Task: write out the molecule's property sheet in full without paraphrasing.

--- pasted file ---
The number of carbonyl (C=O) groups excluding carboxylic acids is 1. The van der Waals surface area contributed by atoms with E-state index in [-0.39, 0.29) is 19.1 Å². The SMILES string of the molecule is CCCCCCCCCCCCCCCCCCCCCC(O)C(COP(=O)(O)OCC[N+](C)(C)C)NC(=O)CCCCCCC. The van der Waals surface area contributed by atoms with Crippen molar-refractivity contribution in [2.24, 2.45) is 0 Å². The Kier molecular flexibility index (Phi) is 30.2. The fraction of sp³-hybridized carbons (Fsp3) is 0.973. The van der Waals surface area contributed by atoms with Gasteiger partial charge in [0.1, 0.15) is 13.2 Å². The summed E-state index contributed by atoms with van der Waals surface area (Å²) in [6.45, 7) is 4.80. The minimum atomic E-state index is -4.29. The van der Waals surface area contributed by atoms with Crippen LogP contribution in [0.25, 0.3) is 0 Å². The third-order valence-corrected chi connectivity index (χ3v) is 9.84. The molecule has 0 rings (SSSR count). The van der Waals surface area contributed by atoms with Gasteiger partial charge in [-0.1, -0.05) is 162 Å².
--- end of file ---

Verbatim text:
The number of carbonyl (C=O) groups excluding carboxylic acids is 1. The van der Waals surface area contributed by atoms with E-state index in [-0.39, 0.29) is 19.1 Å². The SMILES string of the molecule is CCCCCCCCCCCCCCCCCCCCCC(O)C(COP(=O)(O)OCC[N+](C)(C)C)NC(=O)CCCCCCC. The van der Waals surface area contributed by atoms with Crippen molar-refractivity contribution in [2.24, 2.45) is 0 Å². The Kier molecular flexibility index (Phi) is 30.2. The fraction of sp³-hybridized carbons (Fsp3) is 0.973. The van der Waals surface area contributed by atoms with Gasteiger partial charge in [0.1, 0.15) is 13.2 Å². The summed E-state index contributed by atoms with van der Waals surface area (Å²) in [6.45, 7) is 4.80. The minimum atomic E-state index is -4.29. The van der Waals surface area contributed by atoms with Crippen LogP contribution in [0.25, 0.3) is 0 Å². The third-order valence-corrected chi connectivity index (χ3v) is 9.84. The molecule has 0 rings (SSSR count). The van der Waals surface area contributed by atoms with Gasteiger partial charge in [-0.1, -0.05) is 162 Å².